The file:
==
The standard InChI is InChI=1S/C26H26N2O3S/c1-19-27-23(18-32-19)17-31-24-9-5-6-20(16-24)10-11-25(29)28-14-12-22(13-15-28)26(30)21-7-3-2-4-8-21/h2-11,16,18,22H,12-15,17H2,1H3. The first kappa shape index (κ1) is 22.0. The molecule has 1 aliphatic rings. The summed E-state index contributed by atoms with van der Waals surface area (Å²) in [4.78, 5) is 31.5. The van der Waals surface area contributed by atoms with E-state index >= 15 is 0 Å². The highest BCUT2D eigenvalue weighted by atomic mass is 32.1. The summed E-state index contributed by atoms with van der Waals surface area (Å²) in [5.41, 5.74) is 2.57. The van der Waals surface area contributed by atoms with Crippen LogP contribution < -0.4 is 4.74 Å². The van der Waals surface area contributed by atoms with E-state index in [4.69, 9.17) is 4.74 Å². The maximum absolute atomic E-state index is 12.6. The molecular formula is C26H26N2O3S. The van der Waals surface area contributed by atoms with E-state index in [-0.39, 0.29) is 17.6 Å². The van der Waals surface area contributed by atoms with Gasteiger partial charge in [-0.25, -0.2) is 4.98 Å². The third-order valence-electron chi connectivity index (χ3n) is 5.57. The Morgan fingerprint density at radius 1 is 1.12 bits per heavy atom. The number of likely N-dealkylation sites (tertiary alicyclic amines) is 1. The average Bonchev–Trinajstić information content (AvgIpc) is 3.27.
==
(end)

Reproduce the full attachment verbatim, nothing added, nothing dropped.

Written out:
The standard InChI is InChI=1S/C26H26N2O3S/c1-19-27-23(18-32-19)17-31-24-9-5-6-20(16-24)10-11-25(29)28-14-12-22(13-15-28)26(30)21-7-3-2-4-8-21/h2-11,16,18,22H,12-15,17H2,1H3. The first kappa shape index (κ1) is 22.0. The molecule has 1 aliphatic rings. The summed E-state index contributed by atoms with van der Waals surface area (Å²) in [4.78, 5) is 31.5. The van der Waals surface area contributed by atoms with E-state index >= 15 is 0 Å². The highest BCUT2D eigenvalue weighted by atomic mass is 32.1. The summed E-state index contributed by atoms with van der Waals surface area (Å²) in [5.41, 5.74) is 2.57. The van der Waals surface area contributed by atoms with Crippen LogP contribution < -0.4 is 4.74 Å². The van der Waals surface area contributed by atoms with E-state index in [4.69, 9.17) is 4.74 Å². The maximum absolute atomic E-state index is 12.6. The molecular formula is C26H26N2O3S. The van der Waals surface area contributed by atoms with E-state index in [-0.39, 0.29) is 17.6 Å². The van der Waals surface area contributed by atoms with Gasteiger partial charge in [-0.25, -0.2) is 4.98 Å². The third-order valence-electron chi connectivity index (χ3n) is 5.57. The Morgan fingerprint density at radius 1 is 1.12 bits per heavy atom. The number of likely N-dealkylation sites (tertiary alicyclic amines) is 1. The average Bonchev–Trinajstić information content (AvgIpc) is 3.27.